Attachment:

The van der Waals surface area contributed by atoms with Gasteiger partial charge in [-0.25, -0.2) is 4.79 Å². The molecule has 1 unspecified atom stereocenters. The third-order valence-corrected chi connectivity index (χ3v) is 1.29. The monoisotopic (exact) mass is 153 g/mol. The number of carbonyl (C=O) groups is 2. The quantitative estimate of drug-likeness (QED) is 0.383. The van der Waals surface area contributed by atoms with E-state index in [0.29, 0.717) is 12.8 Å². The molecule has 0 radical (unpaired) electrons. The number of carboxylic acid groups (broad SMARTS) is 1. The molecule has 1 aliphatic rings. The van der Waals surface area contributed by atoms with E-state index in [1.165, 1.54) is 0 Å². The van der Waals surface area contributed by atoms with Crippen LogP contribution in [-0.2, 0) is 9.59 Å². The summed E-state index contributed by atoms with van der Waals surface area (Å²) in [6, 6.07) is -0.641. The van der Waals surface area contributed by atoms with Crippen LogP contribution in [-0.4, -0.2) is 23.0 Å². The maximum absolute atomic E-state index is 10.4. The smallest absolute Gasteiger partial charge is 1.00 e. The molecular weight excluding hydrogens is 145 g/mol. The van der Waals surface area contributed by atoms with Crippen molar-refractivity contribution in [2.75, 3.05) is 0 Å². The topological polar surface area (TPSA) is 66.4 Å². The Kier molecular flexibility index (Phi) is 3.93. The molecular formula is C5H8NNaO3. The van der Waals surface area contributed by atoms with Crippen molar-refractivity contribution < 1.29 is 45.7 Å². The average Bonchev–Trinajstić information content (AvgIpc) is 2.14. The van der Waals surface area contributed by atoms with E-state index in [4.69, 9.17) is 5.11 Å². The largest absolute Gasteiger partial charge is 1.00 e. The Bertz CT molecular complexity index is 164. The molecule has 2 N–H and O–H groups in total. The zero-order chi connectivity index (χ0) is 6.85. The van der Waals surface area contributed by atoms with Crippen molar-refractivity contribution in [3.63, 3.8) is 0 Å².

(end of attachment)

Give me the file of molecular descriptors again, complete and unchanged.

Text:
The van der Waals surface area contributed by atoms with Gasteiger partial charge in [-0.25, -0.2) is 4.79 Å². The molecule has 1 unspecified atom stereocenters. The third-order valence-corrected chi connectivity index (χ3v) is 1.29. The monoisotopic (exact) mass is 153 g/mol. The number of carbonyl (C=O) groups is 2. The quantitative estimate of drug-likeness (QED) is 0.383. The van der Waals surface area contributed by atoms with E-state index in [0.29, 0.717) is 12.8 Å². The molecule has 0 radical (unpaired) electrons. The number of carboxylic acid groups (broad SMARTS) is 1. The molecule has 1 aliphatic rings. The van der Waals surface area contributed by atoms with E-state index in [1.165, 1.54) is 0 Å². The van der Waals surface area contributed by atoms with Crippen LogP contribution in [-0.2, 0) is 9.59 Å². The summed E-state index contributed by atoms with van der Waals surface area (Å²) in [6, 6.07) is -0.641. The van der Waals surface area contributed by atoms with Crippen LogP contribution in [-0.4, -0.2) is 23.0 Å². The maximum absolute atomic E-state index is 10.4. The smallest absolute Gasteiger partial charge is 1.00 e. The molecular weight excluding hydrogens is 145 g/mol. The van der Waals surface area contributed by atoms with Crippen molar-refractivity contribution in [2.75, 3.05) is 0 Å². The topological polar surface area (TPSA) is 66.4 Å². The Kier molecular flexibility index (Phi) is 3.93. The molecular formula is C5H8NNaO3. The van der Waals surface area contributed by atoms with Crippen molar-refractivity contribution < 1.29 is 45.7 Å². The average Bonchev–Trinajstić information content (AvgIpc) is 2.14. The van der Waals surface area contributed by atoms with E-state index in [4.69, 9.17) is 5.11 Å². The largest absolute Gasteiger partial charge is 1.00 e. The Bertz CT molecular complexity index is 164. The molecule has 2 N–H and O–H groups in total. The zero-order chi connectivity index (χ0) is 6.85. The van der Waals surface area contributed by atoms with Crippen molar-refractivity contribution in [3.63, 3.8) is 0 Å².